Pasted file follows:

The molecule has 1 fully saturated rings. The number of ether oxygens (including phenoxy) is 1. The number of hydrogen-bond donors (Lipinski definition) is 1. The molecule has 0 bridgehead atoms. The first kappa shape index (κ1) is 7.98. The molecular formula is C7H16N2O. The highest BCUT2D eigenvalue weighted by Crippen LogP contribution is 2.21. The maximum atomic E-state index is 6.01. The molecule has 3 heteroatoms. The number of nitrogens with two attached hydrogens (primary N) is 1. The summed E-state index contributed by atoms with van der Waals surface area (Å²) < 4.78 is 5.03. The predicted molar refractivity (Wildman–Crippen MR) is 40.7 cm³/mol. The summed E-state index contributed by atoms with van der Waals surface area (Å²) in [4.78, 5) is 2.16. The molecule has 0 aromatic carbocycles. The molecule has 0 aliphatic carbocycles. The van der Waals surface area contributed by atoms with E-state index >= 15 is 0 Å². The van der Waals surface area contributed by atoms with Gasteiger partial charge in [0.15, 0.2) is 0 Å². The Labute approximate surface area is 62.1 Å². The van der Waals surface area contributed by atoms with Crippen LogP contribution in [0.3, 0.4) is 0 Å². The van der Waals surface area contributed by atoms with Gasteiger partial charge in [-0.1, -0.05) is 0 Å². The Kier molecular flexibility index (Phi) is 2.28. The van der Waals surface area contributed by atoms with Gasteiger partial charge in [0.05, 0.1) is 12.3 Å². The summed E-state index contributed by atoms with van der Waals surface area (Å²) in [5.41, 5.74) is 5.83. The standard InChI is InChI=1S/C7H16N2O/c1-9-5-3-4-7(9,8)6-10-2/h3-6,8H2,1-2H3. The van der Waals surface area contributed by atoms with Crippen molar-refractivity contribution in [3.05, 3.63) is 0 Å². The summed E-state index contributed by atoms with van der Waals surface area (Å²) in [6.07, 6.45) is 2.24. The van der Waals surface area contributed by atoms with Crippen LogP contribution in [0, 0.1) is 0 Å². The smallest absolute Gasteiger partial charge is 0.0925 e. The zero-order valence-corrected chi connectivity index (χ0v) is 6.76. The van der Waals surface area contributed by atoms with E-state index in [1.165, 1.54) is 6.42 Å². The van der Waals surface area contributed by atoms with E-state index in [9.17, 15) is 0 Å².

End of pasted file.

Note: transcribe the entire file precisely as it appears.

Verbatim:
The molecule has 1 fully saturated rings. The number of ether oxygens (including phenoxy) is 1. The number of hydrogen-bond donors (Lipinski definition) is 1. The molecule has 0 bridgehead atoms. The first kappa shape index (κ1) is 7.98. The molecular formula is C7H16N2O. The highest BCUT2D eigenvalue weighted by Crippen LogP contribution is 2.21. The maximum atomic E-state index is 6.01. The molecule has 3 heteroatoms. The number of nitrogens with two attached hydrogens (primary N) is 1. The summed E-state index contributed by atoms with van der Waals surface area (Å²) < 4.78 is 5.03. The predicted molar refractivity (Wildman–Crippen MR) is 40.7 cm³/mol. The summed E-state index contributed by atoms with van der Waals surface area (Å²) in [4.78, 5) is 2.16. The molecule has 0 aromatic carbocycles. The molecule has 0 aliphatic carbocycles. The van der Waals surface area contributed by atoms with E-state index >= 15 is 0 Å². The van der Waals surface area contributed by atoms with Gasteiger partial charge in [0.15, 0.2) is 0 Å². The Labute approximate surface area is 62.1 Å². The van der Waals surface area contributed by atoms with Crippen LogP contribution in [0.3, 0.4) is 0 Å². The van der Waals surface area contributed by atoms with Gasteiger partial charge in [-0.1, -0.05) is 0 Å². The Kier molecular flexibility index (Phi) is 2.28. The van der Waals surface area contributed by atoms with Gasteiger partial charge in [0.05, 0.1) is 12.3 Å². The summed E-state index contributed by atoms with van der Waals surface area (Å²) in [5.41, 5.74) is 5.83. The standard InChI is InChI=1S/C7H16N2O/c1-9-5-3-4-7(9,8)6-10-2/h3-6,8H2,1-2H3. The van der Waals surface area contributed by atoms with Crippen molar-refractivity contribution in [3.05, 3.63) is 0 Å². The summed E-state index contributed by atoms with van der Waals surface area (Å²) in [6.07, 6.45) is 2.24. The van der Waals surface area contributed by atoms with Crippen LogP contribution in [0, 0.1) is 0 Å². The smallest absolute Gasteiger partial charge is 0.0925 e. The zero-order valence-corrected chi connectivity index (χ0v) is 6.76. The van der Waals surface area contributed by atoms with E-state index in [1.165, 1.54) is 6.42 Å². The van der Waals surface area contributed by atoms with E-state index in [9.17, 15) is 0 Å².